If you see any of the above symptoms, or are just not sure, please bring your child in for an orthodontic evaluation.

What is the treatment goal for adolescents?

The goal is to correct the alignment of the teeth and the jaws during and after the eruption of all the permanent teeth. Treatment time usually ranges between 18 and 30 months. The most ideal time for treatment is during the adolescent growth spurt (puberty) because some growth modification can be done, and most all of the permanent teeth are fully erupted or erupting. In the young person who has moderately crowded teeth it is very important to start their treatment just as the last four baby teeth are due to be lost (the primary second molars). Sometimes this can prevent the loss of permanent teeth.

I’m an adult, what can braces do for me?

Orthodontics can correct the alignment of the teeth at any age. Sometimes we need to work with maxillofacial surgeons for correct jaw alignment in adults as growth is not available to help us achieve treatment goals. Orthodontics can be done at any age if the bone and gum tissue around the teeth are healthy. With adults we occasionally need to make space for crowns, implants or bridges when teeth have shifted to poor positions, often the result of early loss of teeth due to decay, gum disease, or trauma. We also treat adults who were treated as adolescents and experienced relapse due to inadequate retainer wear, physiologic shifting of the teeth, or continued genetic growth patterns that persisted after the original treatment was completed.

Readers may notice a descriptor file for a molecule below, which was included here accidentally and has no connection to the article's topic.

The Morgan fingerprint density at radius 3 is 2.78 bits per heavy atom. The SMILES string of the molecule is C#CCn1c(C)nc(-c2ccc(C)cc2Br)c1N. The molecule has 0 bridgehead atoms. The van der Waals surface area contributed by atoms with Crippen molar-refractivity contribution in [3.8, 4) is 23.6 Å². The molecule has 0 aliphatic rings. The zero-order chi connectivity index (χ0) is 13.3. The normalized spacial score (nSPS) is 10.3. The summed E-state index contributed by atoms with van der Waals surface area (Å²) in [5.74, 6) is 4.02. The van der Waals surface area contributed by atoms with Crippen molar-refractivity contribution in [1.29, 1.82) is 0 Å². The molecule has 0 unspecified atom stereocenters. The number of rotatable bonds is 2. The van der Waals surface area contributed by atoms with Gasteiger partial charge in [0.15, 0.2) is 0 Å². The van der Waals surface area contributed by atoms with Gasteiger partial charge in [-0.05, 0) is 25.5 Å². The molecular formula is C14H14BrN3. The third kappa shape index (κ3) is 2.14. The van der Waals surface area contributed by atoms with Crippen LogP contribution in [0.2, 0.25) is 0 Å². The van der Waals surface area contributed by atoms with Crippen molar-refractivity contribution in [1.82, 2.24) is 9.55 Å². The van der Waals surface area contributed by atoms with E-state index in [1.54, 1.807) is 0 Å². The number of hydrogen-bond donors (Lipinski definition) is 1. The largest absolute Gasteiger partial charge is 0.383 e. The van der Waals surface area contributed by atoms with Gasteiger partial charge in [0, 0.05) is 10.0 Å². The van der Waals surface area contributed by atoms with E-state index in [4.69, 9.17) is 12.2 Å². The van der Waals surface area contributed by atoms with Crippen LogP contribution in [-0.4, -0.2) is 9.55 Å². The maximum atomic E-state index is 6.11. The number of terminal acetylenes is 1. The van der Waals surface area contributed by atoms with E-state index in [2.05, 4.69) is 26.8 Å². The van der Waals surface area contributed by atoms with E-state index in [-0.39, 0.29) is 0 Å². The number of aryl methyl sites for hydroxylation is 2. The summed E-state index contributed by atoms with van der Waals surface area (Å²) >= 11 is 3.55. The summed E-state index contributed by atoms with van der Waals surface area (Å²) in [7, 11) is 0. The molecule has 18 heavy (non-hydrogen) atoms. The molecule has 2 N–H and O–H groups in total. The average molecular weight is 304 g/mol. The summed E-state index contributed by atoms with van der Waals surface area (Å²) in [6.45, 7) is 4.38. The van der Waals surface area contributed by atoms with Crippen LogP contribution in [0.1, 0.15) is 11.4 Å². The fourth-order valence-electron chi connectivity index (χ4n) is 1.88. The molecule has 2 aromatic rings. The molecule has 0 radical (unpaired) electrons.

Help! I don’t want my braces to show!

If conventional braces are the best treatment for your malocclusion and you want to downplay the appearance of them then perhaps the clear Damon, or all ceramic brackets on your upper front teeth will be what you are looking for. Maybe some type of aligner such as Invisalign will be an option for you as well.

I’ve heard a lot about Invisalign or clear braces. That sounds like something I’d like.

Invisalign or “Invisible Braces” is a series of 3-D computer generated clear removable appliances called aligners. If your malocclusion is appropriate for this type of treatment you may achieve a beautiful smile without traditional braces. With advances in the technology, we can now treat almost any case with Invislaign!

Do I need a referral to see an Orthodontist?

No! Many of our patients come from “word of mouth recommendations” from friends and family members. We appreciate all referrals, whether from your dentist or a friend, and if you like our office we would be thrilled if you would tell others about us.

I like the different colors I see on braces, can I get them too?